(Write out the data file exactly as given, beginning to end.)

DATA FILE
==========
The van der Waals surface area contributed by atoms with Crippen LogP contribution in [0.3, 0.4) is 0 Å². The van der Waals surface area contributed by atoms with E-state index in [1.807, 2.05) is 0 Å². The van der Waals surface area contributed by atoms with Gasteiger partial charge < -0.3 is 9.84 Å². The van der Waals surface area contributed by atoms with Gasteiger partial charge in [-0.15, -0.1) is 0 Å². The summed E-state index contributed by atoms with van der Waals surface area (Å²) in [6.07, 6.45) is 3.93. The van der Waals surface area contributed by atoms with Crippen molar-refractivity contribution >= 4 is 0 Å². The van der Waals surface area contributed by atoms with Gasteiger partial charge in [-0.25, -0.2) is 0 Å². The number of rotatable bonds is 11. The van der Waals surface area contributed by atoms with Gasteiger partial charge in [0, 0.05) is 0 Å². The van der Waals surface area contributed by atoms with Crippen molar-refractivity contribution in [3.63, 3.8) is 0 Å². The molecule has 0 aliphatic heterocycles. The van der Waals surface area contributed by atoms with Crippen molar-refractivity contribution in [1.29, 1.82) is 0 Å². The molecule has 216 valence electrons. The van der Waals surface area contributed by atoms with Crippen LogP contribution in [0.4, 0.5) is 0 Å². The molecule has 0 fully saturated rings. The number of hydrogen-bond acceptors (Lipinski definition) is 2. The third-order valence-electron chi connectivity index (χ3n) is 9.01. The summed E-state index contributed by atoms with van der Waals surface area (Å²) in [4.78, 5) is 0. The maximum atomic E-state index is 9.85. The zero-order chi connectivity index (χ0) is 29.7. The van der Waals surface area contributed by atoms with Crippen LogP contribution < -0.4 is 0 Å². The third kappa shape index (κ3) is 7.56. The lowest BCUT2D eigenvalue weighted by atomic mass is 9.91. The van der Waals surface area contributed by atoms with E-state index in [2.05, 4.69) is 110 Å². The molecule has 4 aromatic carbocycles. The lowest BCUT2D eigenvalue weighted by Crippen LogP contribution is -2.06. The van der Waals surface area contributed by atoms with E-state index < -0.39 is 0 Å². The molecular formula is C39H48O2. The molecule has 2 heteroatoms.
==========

The van der Waals surface area contributed by atoms with Crippen LogP contribution in [0.3, 0.4) is 0 Å². The van der Waals surface area contributed by atoms with E-state index in [1.807, 2.05) is 0 Å². The van der Waals surface area contributed by atoms with Gasteiger partial charge < -0.3 is 9.84 Å². The van der Waals surface area contributed by atoms with Gasteiger partial charge in [-0.15, -0.1) is 0 Å². The summed E-state index contributed by atoms with van der Waals surface area (Å²) in [6.07, 6.45) is 3.93. The van der Waals surface area contributed by atoms with Crippen molar-refractivity contribution >= 4 is 0 Å². The van der Waals surface area contributed by atoms with Gasteiger partial charge in [-0.25, -0.2) is 0 Å². The number of rotatable bonds is 11. The van der Waals surface area contributed by atoms with Gasteiger partial charge in [0, 0.05) is 0 Å². The van der Waals surface area contributed by atoms with Crippen molar-refractivity contribution in [3.63, 3.8) is 0 Å². The molecule has 0 aliphatic heterocycles. The van der Waals surface area contributed by atoms with Crippen molar-refractivity contribution in [1.29, 1.82) is 0 Å². The molecule has 216 valence electrons. The van der Waals surface area contributed by atoms with Crippen LogP contribution in [0.4, 0.5) is 0 Å². The molecule has 0 fully saturated rings. The number of hydrogen-bond acceptors (Lipinski definition) is 2. The third-order valence-electron chi connectivity index (χ3n) is 9.01. The summed E-state index contributed by atoms with van der Waals surface area (Å²) in [4.78, 5) is 0. The maximum atomic E-state index is 9.85. The zero-order chi connectivity index (χ0) is 29.7. The van der Waals surface area contributed by atoms with Crippen LogP contribution < -0.4 is 0 Å². The third kappa shape index (κ3) is 7.56. The lowest BCUT2D eigenvalue weighted by atomic mass is 9.91. The van der Waals surface area contributed by atoms with E-state index in [2.05, 4.69) is 110 Å². The molecule has 4 aromatic carbocycles. The lowest BCUT2D eigenvalue weighted by Crippen LogP contribution is -2.06. The van der Waals surface area contributed by atoms with E-state index < -0.39 is 0 Å². The molecular formula is C39H48O2. The molecule has 2 heteroatoms.